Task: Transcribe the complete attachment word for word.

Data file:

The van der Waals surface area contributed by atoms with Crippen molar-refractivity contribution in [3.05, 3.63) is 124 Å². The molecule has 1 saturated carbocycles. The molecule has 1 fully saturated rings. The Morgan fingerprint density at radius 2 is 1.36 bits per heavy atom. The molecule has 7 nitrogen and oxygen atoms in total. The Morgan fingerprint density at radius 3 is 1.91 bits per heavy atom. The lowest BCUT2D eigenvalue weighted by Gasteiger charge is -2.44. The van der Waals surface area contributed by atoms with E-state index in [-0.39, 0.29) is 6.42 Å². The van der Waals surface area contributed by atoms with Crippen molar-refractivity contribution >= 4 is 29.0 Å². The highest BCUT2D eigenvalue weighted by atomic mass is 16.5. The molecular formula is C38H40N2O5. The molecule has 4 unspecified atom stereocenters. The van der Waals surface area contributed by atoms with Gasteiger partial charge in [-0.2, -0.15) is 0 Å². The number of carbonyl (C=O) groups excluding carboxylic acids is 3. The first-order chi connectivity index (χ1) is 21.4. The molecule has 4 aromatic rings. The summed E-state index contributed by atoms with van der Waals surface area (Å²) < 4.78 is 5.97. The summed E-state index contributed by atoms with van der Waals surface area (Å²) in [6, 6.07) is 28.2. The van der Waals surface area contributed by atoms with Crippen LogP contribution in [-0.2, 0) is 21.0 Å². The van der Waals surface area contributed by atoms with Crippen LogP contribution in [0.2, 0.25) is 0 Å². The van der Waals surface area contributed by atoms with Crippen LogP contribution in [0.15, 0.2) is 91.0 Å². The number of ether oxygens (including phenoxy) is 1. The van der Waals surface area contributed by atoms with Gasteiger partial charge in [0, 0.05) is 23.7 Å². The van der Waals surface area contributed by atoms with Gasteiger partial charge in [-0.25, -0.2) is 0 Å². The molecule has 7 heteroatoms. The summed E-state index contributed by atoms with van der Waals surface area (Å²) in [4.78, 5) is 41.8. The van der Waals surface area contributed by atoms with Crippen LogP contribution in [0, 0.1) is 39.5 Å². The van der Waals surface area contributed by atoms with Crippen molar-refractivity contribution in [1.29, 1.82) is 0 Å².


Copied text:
The van der Waals surface area contributed by atoms with Crippen molar-refractivity contribution in [3.05, 3.63) is 124 Å². The molecule has 1 saturated carbocycles. The molecule has 1 fully saturated rings. The Morgan fingerprint density at radius 2 is 1.36 bits per heavy atom. The molecule has 7 nitrogen and oxygen atoms in total. The Morgan fingerprint density at radius 3 is 1.91 bits per heavy atom. The lowest BCUT2D eigenvalue weighted by Gasteiger charge is -2.44. The van der Waals surface area contributed by atoms with E-state index in [-0.39, 0.29) is 6.42 Å². The van der Waals surface area contributed by atoms with Crippen molar-refractivity contribution >= 4 is 29.0 Å². The highest BCUT2D eigenvalue weighted by atomic mass is 16.5. The molecular formula is C38H40N2O5. The molecule has 4 unspecified atom stereocenters. The van der Waals surface area contributed by atoms with Gasteiger partial charge in [-0.2, -0.15) is 0 Å². The number of carbonyl (C=O) groups excluding carboxylic acids is 3. The first-order chi connectivity index (χ1) is 21.4. The molecule has 4 aromatic rings. The summed E-state index contributed by atoms with van der Waals surface area (Å²) < 4.78 is 5.97. The summed E-state index contributed by atoms with van der Waals surface area (Å²) in [6, 6.07) is 28.2. The van der Waals surface area contributed by atoms with Crippen LogP contribution in [-0.2, 0) is 21.0 Å². The van der Waals surface area contributed by atoms with Crippen LogP contribution in [0.2, 0.25) is 0 Å². The van der Waals surface area contributed by atoms with Crippen LogP contribution in [0.15, 0.2) is 91.0 Å². The number of ether oxygens (including phenoxy) is 1. The van der Waals surface area contributed by atoms with Gasteiger partial charge in [0, 0.05) is 23.7 Å². The van der Waals surface area contributed by atoms with Gasteiger partial charge in [-0.25, -0.2) is 0 Å². The molecule has 7 heteroatoms. The summed E-state index contributed by atoms with van der Waals surface area (Å²) in [4.78, 5) is 41.8. The van der Waals surface area contributed by atoms with Crippen LogP contribution in [0, 0.1) is 39.5 Å². The van der Waals surface area contributed by atoms with Crippen molar-refractivity contribution in [1.29, 1.82) is 0 Å².